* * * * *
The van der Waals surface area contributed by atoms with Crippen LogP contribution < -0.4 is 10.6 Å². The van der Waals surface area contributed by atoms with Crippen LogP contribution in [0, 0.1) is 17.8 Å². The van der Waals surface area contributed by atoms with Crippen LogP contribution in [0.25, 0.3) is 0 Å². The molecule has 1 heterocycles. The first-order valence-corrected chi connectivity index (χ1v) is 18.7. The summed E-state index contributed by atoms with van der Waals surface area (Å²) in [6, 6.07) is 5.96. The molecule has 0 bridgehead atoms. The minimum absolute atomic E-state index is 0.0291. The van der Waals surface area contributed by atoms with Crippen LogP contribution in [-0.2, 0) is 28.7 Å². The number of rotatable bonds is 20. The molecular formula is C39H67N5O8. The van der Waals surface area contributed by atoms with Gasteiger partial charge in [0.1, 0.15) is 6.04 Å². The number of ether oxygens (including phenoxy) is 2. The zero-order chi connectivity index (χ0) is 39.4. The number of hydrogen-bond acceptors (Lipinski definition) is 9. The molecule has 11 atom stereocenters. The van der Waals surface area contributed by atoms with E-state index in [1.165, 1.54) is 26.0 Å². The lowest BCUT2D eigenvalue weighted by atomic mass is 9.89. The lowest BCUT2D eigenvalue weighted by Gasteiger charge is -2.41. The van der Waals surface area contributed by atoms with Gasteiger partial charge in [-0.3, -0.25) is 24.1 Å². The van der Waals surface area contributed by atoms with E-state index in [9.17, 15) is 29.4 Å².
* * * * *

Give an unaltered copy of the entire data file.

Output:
The van der Waals surface area contributed by atoms with Crippen LogP contribution < -0.4 is 10.6 Å². The van der Waals surface area contributed by atoms with Crippen LogP contribution in [0, 0.1) is 17.8 Å². The van der Waals surface area contributed by atoms with Crippen LogP contribution in [0.25, 0.3) is 0 Å². The molecule has 1 heterocycles. The first-order valence-corrected chi connectivity index (χ1v) is 18.7. The summed E-state index contributed by atoms with van der Waals surface area (Å²) in [6, 6.07) is 5.96. The molecule has 0 bridgehead atoms. The minimum absolute atomic E-state index is 0.0291. The van der Waals surface area contributed by atoms with Crippen LogP contribution in [-0.2, 0) is 28.7 Å². The number of rotatable bonds is 20. The molecular formula is C39H67N5O8. The van der Waals surface area contributed by atoms with Gasteiger partial charge in [0.1, 0.15) is 6.04 Å². The number of ether oxygens (including phenoxy) is 2. The zero-order chi connectivity index (χ0) is 39.4. The number of hydrogen-bond acceptors (Lipinski definition) is 9. The molecule has 11 atom stereocenters. The van der Waals surface area contributed by atoms with E-state index in [1.165, 1.54) is 26.0 Å². The lowest BCUT2D eigenvalue weighted by atomic mass is 9.89. The lowest BCUT2D eigenvalue weighted by Gasteiger charge is -2.41. The van der Waals surface area contributed by atoms with Gasteiger partial charge in [-0.3, -0.25) is 24.1 Å². The van der Waals surface area contributed by atoms with E-state index in [9.17, 15) is 29.4 Å².